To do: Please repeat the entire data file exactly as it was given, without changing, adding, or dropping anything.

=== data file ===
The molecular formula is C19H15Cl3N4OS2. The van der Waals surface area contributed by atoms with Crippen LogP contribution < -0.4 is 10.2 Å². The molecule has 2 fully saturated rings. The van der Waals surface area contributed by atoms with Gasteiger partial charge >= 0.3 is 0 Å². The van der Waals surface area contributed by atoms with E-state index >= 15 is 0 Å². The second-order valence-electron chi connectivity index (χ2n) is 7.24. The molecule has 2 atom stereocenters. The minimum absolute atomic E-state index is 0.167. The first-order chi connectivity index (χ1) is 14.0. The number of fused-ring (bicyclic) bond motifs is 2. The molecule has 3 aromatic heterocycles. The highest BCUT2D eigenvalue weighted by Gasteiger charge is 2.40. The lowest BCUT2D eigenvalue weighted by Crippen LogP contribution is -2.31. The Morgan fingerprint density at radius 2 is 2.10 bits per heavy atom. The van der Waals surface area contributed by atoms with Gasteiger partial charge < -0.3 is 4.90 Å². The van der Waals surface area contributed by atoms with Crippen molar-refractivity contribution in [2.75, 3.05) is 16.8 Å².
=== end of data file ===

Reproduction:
The molecular formula is C19H15Cl3N4OS2. The van der Waals surface area contributed by atoms with Crippen LogP contribution < -0.4 is 10.2 Å². The molecule has 2 fully saturated rings. The van der Waals surface area contributed by atoms with Gasteiger partial charge >= 0.3 is 0 Å². The van der Waals surface area contributed by atoms with E-state index >= 15 is 0 Å². The second-order valence-electron chi connectivity index (χ2n) is 7.24. The molecule has 2 atom stereocenters. The minimum absolute atomic E-state index is 0.167. The first-order chi connectivity index (χ1) is 14.0. The number of fused-ring (bicyclic) bond motifs is 2. The molecule has 3 aromatic heterocycles. The highest BCUT2D eigenvalue weighted by Gasteiger charge is 2.40. The lowest BCUT2D eigenvalue weighted by Crippen LogP contribution is -2.31. The Morgan fingerprint density at radius 2 is 2.10 bits per heavy atom. The van der Waals surface area contributed by atoms with Gasteiger partial charge < -0.3 is 4.90 Å². The van der Waals surface area contributed by atoms with Crippen molar-refractivity contribution in [2.75, 3.05) is 16.8 Å².